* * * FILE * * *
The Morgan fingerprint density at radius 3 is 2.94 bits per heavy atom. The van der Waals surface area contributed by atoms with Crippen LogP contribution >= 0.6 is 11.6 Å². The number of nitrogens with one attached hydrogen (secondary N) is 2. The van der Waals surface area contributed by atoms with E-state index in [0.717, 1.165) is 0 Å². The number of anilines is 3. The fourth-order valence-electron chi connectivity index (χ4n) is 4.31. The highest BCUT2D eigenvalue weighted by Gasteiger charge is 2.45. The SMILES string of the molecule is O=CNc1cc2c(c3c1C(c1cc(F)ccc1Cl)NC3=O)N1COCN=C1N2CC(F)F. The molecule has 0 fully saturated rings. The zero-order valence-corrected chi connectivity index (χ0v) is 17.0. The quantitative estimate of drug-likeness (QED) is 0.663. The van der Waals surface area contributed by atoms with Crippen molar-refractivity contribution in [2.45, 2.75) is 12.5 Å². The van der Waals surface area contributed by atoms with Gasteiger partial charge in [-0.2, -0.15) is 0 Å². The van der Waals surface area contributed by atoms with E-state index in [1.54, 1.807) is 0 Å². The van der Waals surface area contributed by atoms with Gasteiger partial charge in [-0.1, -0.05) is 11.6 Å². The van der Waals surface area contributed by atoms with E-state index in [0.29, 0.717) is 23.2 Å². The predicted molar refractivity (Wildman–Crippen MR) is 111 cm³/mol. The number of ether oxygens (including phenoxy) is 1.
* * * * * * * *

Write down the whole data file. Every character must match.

The Morgan fingerprint density at radius 3 is 2.94 bits per heavy atom. The van der Waals surface area contributed by atoms with Crippen LogP contribution >= 0.6 is 11.6 Å². The number of nitrogens with one attached hydrogen (secondary N) is 2. The van der Waals surface area contributed by atoms with E-state index in [0.717, 1.165) is 0 Å². The number of anilines is 3. The fourth-order valence-electron chi connectivity index (χ4n) is 4.31. The highest BCUT2D eigenvalue weighted by Gasteiger charge is 2.45. The SMILES string of the molecule is O=CNc1cc2c(c3c1C(c1cc(F)ccc1Cl)NC3=O)N1COCN=C1N2CC(F)F. The molecule has 0 fully saturated rings. The zero-order valence-corrected chi connectivity index (χ0v) is 17.0. The quantitative estimate of drug-likeness (QED) is 0.663. The van der Waals surface area contributed by atoms with Crippen molar-refractivity contribution in [2.45, 2.75) is 12.5 Å². The van der Waals surface area contributed by atoms with Gasteiger partial charge in [-0.2, -0.15) is 0 Å². The van der Waals surface area contributed by atoms with E-state index in [1.54, 1.807) is 0 Å². The van der Waals surface area contributed by atoms with Gasteiger partial charge in [-0.1, -0.05) is 11.6 Å². The van der Waals surface area contributed by atoms with E-state index in [0.29, 0.717) is 23.2 Å². The predicted molar refractivity (Wildman–Crippen MR) is 111 cm³/mol. The number of ether oxygens (including phenoxy) is 1.